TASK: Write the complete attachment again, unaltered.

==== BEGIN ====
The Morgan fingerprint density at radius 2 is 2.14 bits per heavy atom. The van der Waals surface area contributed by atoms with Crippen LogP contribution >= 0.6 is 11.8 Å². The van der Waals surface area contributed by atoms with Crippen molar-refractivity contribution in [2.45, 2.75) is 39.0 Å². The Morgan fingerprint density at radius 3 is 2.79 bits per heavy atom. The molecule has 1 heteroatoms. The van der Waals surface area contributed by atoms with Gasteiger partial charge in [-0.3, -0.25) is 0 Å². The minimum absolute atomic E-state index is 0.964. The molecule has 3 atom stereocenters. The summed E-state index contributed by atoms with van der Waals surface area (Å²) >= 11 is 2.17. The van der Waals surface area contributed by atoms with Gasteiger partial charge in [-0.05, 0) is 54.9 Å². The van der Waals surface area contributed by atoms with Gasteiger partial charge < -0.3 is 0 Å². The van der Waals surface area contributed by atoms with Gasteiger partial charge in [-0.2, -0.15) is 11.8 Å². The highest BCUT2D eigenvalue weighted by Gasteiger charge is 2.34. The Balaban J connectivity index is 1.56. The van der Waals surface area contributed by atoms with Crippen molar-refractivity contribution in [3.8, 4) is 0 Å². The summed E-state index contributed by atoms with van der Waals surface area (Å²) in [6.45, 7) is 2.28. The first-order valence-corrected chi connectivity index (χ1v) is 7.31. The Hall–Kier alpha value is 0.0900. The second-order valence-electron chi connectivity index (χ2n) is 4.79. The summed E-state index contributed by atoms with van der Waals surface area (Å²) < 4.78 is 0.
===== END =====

The Morgan fingerprint density at radius 2 is 2.14 bits per heavy atom. The van der Waals surface area contributed by atoms with Crippen LogP contribution >= 0.6 is 11.8 Å². The van der Waals surface area contributed by atoms with Crippen molar-refractivity contribution in [2.45, 2.75) is 39.0 Å². The Morgan fingerprint density at radius 3 is 2.79 bits per heavy atom. The molecule has 1 heteroatoms. The van der Waals surface area contributed by atoms with Gasteiger partial charge in [-0.3, -0.25) is 0 Å². The minimum absolute atomic E-state index is 0.964. The molecule has 3 atom stereocenters. The summed E-state index contributed by atoms with van der Waals surface area (Å²) >= 11 is 2.17. The van der Waals surface area contributed by atoms with Gasteiger partial charge in [-0.05, 0) is 54.9 Å². The van der Waals surface area contributed by atoms with Gasteiger partial charge < -0.3 is 0 Å². The van der Waals surface area contributed by atoms with Gasteiger partial charge in [-0.2, -0.15) is 11.8 Å². The highest BCUT2D eigenvalue weighted by Gasteiger charge is 2.34. The Balaban J connectivity index is 1.56. The van der Waals surface area contributed by atoms with Crippen molar-refractivity contribution in [3.8, 4) is 0 Å². The summed E-state index contributed by atoms with van der Waals surface area (Å²) in [6.45, 7) is 2.28. The first-order valence-corrected chi connectivity index (χ1v) is 7.31. The Hall–Kier alpha value is 0.0900. The second-order valence-electron chi connectivity index (χ2n) is 4.79. The summed E-state index contributed by atoms with van der Waals surface area (Å²) < 4.78 is 0.